Nature: sweet, astringent, warm
Enters: Stomach, Liver
Actions: Regulates Qi, relieves pain; eliminates cold obstruction (particularly in the liver channel).
• Cold obstruction of Qi in the liver channel: lower abdominal, genital, testicular, hernial pain, swelling (also for heat in the liver channel when combined with cold herbs).
• Liver Qi stagnation: epigastric pain; abdominal pain, particularly pre-menstrual or post-partum.
• Guides to the genitalia; can guide herbs to the prostate for prostatitis.
• Ringworm: powder the herb, mix with sesame oil, and apply topically.
• Must be broken up before use.
DY: Moves the Qi and blood; scatters cold; directed toward the Jueyin channel and the blood division; directed toward the lower burner, the kidney channel, and treats shan. (Shan: 1. A generic term for all disease of the scrotum and testicles. 2. Hernias, specifically inguinal hernias. 3. Severe abdominal pain associated with anuria and constipation. “Cold Shan” may indicated either of two pathologies: 1. Severe periumbilical pain and abdominal spasms together with spontaneous cold perspiration, fear of cold, cold limbs, a deep tight pulse, and sometimes, in severe cases, numbness of the limbs and generalized stiffness due to a stagnation and congelation of cold evils in the interior of the abdomen. 2. Scrotal or testicular disease due to stagnation and congelation of cold dampness in the liver channel with pain, contracture, swelling and hardening of the testicles, pain radiating toward the scrotum, worsened by cold, etc.)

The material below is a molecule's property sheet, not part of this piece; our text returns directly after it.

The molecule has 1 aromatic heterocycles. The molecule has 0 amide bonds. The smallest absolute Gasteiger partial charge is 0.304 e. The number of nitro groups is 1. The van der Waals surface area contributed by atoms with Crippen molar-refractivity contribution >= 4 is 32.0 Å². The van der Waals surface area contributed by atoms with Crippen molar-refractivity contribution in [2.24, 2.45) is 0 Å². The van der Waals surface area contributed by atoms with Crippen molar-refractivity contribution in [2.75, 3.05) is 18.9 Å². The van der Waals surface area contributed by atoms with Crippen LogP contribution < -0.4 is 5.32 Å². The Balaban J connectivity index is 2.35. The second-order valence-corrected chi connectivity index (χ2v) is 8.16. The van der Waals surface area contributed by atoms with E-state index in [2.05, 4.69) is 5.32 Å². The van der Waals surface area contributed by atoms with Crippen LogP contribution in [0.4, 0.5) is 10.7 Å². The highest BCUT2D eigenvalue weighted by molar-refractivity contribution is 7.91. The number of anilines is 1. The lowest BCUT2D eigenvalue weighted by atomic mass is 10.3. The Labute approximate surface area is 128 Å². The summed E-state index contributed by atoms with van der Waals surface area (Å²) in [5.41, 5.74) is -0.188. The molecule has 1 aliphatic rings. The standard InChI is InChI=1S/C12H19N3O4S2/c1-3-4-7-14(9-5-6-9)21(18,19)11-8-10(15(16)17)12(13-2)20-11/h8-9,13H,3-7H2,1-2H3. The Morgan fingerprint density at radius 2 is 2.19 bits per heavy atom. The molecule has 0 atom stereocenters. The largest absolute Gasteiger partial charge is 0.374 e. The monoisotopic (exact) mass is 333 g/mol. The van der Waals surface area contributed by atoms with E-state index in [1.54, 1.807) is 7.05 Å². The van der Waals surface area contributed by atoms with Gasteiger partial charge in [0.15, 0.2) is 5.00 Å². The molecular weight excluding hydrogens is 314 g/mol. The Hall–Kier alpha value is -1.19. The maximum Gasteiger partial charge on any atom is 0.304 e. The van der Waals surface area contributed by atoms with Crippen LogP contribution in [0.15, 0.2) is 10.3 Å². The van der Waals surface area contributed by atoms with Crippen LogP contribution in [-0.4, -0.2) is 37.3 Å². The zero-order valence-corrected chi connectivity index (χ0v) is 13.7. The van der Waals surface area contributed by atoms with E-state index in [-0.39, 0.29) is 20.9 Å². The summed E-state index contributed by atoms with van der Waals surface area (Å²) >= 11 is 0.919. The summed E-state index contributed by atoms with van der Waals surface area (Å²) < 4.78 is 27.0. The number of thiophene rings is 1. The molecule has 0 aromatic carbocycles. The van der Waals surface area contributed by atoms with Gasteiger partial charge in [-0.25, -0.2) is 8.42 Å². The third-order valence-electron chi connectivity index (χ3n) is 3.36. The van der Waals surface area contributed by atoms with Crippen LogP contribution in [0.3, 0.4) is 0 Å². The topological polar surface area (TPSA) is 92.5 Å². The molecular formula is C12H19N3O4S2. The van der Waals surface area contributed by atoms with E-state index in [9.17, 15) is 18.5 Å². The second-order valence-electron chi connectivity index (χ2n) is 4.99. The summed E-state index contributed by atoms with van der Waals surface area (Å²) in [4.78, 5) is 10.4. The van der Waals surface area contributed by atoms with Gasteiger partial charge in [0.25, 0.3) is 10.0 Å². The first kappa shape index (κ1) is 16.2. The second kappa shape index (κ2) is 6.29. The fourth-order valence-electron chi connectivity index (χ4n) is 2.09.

• With Ju he, these two herbs are directed toward the liver channel and especially to the region of the pelvis. They effectively scatter cold and nodulation, and stop pain. For the following indications, both herbs should be salt mix-fried, because salt guides the action of these herbs toward the lower burner, toward the pelvis, and toward the kidneys. In addition, salt promotes the softening of nodulations in the treatment of shan.
– 1. Inguinal hernia, swelling and pain of the testicles, and scrotal hernia, all due to cold Qi congealing and stagnating in the liver channel.
– 2. Piercing pain in the pelvis due to Qi stagnation and blood stasis.
– 3. Masses in the pelvis (chronic salpingitis, chronic salpingo-ovaritis, chronic adnexititis, ovarian cysts, endometriosis, and fibroids) due to Qi and blood stagnation.
– 4. Abnormal vaginal discharge due to vacuity cold.
– This combination is used successfully in strangury patterns, particularly for stone strangury and Qi strangury (Qi stagnation type), in order to counteract piercingly painful urination and spasms and contractures in the pelvis. For these indications, the combination is an auxiliary treatment and should be added to other standard formulas that treat strangury.
Dose: 6-15g (24-30g for epigastric pain)